FIFTEEN years ago today, Northern Ireland made international healdines with the signing of the historic Good Friday Agreement.
Today, Prime Minister has hailed the Good Friday Agreement (GFA) as a “truly momentous event” in Northern Ireland’s history and a “massive step forward” for the province.
And one of the principle architects of the GFA, former Labour Prime Minister Tony Blair, said he felt “something momentus had been done” the day the deal was finally signed.
He told the BBC Nolan Show on Wednesday morning: “As I sat down on seat of plane the Queen called me to be very gracious and give her congratulations.”
After burning the midnight oil, the deal, also known as the Belfast Agreement, was signed on April 10, 1998 by the majority of the politicians.
SDLP leader John Hume, Ulster Unionist leader David Trimble, Progressive Unionist Party leader David Ervine, Alliance leader John Alderdice and Sinn Fein president Gerry Adams had brokered the deal with the then Prime Minister Tony Blair and Taoiseach Bertie Ahern.
Behind the scenes, people like US Senator George Mitchell were instrumental in bringing politicians together to bring an end to the violence.
Only the DUP, led by Rev Ian Paisley refused to sign up to it.
The deal followed years of intensive peace talks between political parties in Northern Ireland and the British and Irish governments.
David Cameron said over the past 15 years, Northern Ireland had “come a long way” but much remained to be done.
The SDLP said the Good Friday Agreement was a “seminal point in modern Irish history” and called for a public holiday to mark the anniversary.
Its leader, Alasdair McDonnell said it was a “unique exercise in democracy which mapped out the end to that conflict and laid the foundation stone on which the new Ireland for the 21st century will be built”.
The 65-page document paved the way for the establishment of a devolved government at Stormont and a copy was sent to every house in Northern Ireland.
Six weeks later, it was ratified by referenda on both sides of the Irish border, with 71% of people in Northern Ireland and 94% in the Republic of Ireland voting in favour of the deal.
In a statement on Wednesday, the Prime Minister said: “After decades of division and terrorism, the agreement heralded a new beginning for relationships within Northern Ireland, between Northern Ireland and the Republic of Ireland, and across these islands.
“At this distance it is easy to forget just how painstaking and lengthy the process was that eventually led to the agreement.”
Many unionists, particularly the DUP, were angered by the proposals and the party’s then leader, Ian Paisley, led a vigorous referendum campaign for a “no” vote.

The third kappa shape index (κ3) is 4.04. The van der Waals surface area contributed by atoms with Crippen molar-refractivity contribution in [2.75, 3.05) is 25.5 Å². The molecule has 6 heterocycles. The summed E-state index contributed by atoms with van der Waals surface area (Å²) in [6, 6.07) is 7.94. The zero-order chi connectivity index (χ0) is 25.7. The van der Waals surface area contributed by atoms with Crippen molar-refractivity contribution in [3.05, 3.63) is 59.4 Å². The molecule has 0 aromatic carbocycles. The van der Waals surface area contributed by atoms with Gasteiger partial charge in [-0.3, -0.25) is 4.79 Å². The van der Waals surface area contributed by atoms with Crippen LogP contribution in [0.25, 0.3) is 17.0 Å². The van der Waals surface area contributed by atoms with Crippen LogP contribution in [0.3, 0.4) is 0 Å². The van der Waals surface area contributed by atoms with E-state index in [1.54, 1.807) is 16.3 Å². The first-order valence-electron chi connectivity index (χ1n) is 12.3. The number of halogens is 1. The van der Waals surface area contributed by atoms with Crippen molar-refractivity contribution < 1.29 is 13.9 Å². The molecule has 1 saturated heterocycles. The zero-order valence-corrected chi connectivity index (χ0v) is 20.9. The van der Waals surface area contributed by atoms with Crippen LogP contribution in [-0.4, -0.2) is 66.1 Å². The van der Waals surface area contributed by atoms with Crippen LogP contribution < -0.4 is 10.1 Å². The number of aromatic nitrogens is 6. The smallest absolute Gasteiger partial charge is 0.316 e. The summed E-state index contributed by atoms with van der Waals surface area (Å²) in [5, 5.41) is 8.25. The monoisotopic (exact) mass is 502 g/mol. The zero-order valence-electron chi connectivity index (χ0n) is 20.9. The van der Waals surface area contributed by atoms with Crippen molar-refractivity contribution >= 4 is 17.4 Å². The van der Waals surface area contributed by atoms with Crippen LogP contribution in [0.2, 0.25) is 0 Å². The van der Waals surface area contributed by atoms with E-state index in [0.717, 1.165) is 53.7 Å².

The “no” campaign argued that plans for mandatory coalition, enforced power-sharing with nationalists, was anti-democratic.
They also said that proposals to increase cross-border co-operation with the Irish government would undermine British sovereignty.
Under the terms of the deal, paramilitary prisoners were granted early release which caused great distress to many victims of the Troubles and their families.
In his statement, Mr Cameron said that although the agreement was not perfect, it was “a massive step forward from what had gone before, a clear manifestation that politics and democracy would triumph over violence”.
He said the architects of the agreement, and those who “displayed remarkable political courage in pushing it forward” deserved thanks and should “not be shy” about trumpeting its achievements.
“There is still a strong tendency in Northern Ireland to view politics as a zero sum game, in which there are only winners and losers,” Mr Cameron said.
“That is not the case with the Belfast Agreement. I firmly believe that all parts of the community were winners on 10 April 1998.”
The prime minister said Northern Ireland’s best days still lay ahead and described the accord as “the platform to build a new, confident, inclusive and modern” society.
The SDLP leader said agreement still provided the “best hope, perhaps the only hope, of creating and shaping a reconciled and prosperous society”.
Mr McDonnell said: “The Good Friday Agreement transformed relations between our peoples and our nations. It truly is the people’s agreement, endorsed overwhelmingly in the only true exercise in national self-determination since 1918.
“It is a seminal point in modern Irish history which defines our values, ambitions, institutions, our political system, and the potential to build a new society.”